Economic abuse is a hidden form of domestic violence that targets individuals' financial independence and autonomy, often leaving them trapped in abusive relationships. It involves controlling and manipulating the economic resources of a victim, thereby undermining their financial security and restricting their freedom to make independent decisions. Recognising economic abuse as a distinct form of abuse is crucial in addressing the multifaceted nature of domestic violence and ensuring comprehensive support for survivors. In this article, we will explore the concept of economic abuse, its impact on victims, and the steps needed to combat this insidious form of abuse.

Defining Economic Abuse

Economic abuse encompasses a range of behaviours aimed at exploiting and controlling a victim's financial resources, thereby exerting power and control over them. It involves tactics such as restricting access to money, denying employment or education opportunities, sabotaging job prospects, coercing debt, stealing or controlling assets, and imposing financial dependency. These tactics erode a survivor's economic well-being, making it difficult for them to escape the abusive relationship and regain financial independence.

Recognising the Signs and Impact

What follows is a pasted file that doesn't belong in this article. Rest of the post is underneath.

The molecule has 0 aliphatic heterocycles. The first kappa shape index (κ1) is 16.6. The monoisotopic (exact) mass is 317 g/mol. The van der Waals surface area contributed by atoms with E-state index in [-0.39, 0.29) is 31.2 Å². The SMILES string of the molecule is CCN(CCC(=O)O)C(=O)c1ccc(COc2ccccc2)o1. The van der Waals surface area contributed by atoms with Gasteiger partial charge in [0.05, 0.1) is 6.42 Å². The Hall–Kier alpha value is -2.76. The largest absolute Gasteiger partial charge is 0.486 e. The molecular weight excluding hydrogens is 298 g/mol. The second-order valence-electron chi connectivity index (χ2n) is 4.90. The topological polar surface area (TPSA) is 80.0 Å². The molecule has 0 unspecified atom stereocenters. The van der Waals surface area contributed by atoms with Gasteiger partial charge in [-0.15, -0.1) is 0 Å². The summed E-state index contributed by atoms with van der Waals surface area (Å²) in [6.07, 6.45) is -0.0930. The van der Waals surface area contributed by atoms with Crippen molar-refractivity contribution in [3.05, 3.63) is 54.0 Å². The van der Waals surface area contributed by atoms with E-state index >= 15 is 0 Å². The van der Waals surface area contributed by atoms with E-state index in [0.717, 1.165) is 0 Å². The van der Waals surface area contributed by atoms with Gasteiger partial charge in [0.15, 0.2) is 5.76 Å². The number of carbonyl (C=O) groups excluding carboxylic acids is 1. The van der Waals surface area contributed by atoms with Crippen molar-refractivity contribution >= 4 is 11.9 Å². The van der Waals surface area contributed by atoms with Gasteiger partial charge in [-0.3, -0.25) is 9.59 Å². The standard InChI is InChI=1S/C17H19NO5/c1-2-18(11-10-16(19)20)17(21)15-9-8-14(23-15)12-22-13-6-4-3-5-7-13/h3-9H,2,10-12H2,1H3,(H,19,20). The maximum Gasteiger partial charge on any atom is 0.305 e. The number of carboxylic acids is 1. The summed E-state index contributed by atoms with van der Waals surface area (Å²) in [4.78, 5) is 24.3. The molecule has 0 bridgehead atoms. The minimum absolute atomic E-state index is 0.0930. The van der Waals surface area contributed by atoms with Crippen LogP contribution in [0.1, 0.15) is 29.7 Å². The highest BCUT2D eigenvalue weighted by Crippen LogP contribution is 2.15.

Economic abuse often operates alongside other forms of abuse, making it challenging to identify and address. However, understanding its signs is crucial for early intervention and support. Some common indicators of economic abuse include:

  • Controlling the finances: The abuser maintains sole control over bank accounts, credit cards, and financial decisions, denying the survivor access to money or financial information.
  • Employment sabotage: The abuser may prevent the survivor from working, undermine their job prospects, or force them to quit their job, leaving them financially dependent.
  • Forced debt or economic sabotage: The abuser may accumulate debt in the survivor's name, manipulate credit ratings, or sabotage financial stability, causing long-term financial repercussions.
  • Asset control: The abuser may control or deny access to property, vehicles, or other valuable assets, further limiting the survivor's financial options.
  • Isolation from financial resources: The abuser isolates the survivor from support networks, making it difficult to seek assistance or access resources that promote financial independence.

The impact of economic abuse extends beyond the immediate financial realm. Survivors often experience profound psychological, emotional, and physical effects, including increased stress, anxiety, depression, and a sense of helplessness. Economic abuse can hinder survivors' ability to leave an abusive relationship and rebuild their lives, perpetuating a cycle of control and dependency.

Economic abuse is a form of domestic violence that devastates the financial security and independence of survivors.

If you are experiencing any kind of domestic abuse and live in South Tyneside – please call us in confidence on 07375 788 835 (opening hours Mon-Fri 9am-5pm), or email us at [email protected]